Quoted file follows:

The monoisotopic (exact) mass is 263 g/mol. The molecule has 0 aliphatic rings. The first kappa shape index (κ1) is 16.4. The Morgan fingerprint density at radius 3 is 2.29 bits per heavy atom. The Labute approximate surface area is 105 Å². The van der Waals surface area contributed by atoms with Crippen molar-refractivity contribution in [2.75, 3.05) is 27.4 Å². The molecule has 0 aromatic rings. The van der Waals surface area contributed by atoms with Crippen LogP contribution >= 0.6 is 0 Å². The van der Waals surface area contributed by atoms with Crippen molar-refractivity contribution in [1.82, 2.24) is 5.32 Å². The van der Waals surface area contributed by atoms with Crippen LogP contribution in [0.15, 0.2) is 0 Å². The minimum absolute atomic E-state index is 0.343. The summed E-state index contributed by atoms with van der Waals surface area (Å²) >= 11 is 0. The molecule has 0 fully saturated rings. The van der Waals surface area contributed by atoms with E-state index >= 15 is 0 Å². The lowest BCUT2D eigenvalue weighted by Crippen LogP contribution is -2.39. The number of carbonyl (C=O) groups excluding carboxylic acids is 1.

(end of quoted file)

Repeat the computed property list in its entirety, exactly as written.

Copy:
The monoisotopic (exact) mass is 263 g/mol. The molecule has 0 aliphatic rings. The first kappa shape index (κ1) is 16.4. The Morgan fingerprint density at radius 3 is 2.29 bits per heavy atom. The Labute approximate surface area is 105 Å². The van der Waals surface area contributed by atoms with Crippen molar-refractivity contribution in [2.75, 3.05) is 27.4 Å². The molecule has 0 aromatic rings. The van der Waals surface area contributed by atoms with Crippen LogP contribution >= 0.6 is 0 Å². The van der Waals surface area contributed by atoms with Crippen molar-refractivity contribution in [1.82, 2.24) is 5.32 Å². The van der Waals surface area contributed by atoms with Crippen LogP contribution in [0.15, 0.2) is 0 Å². The minimum absolute atomic E-state index is 0.343. The summed E-state index contributed by atoms with van der Waals surface area (Å²) >= 11 is 0. The molecule has 0 fully saturated rings. The van der Waals surface area contributed by atoms with E-state index >= 15 is 0 Å². The lowest BCUT2D eigenvalue weighted by Crippen LogP contribution is -2.39. The number of carbonyl (C=O) groups excluding carboxylic acids is 1.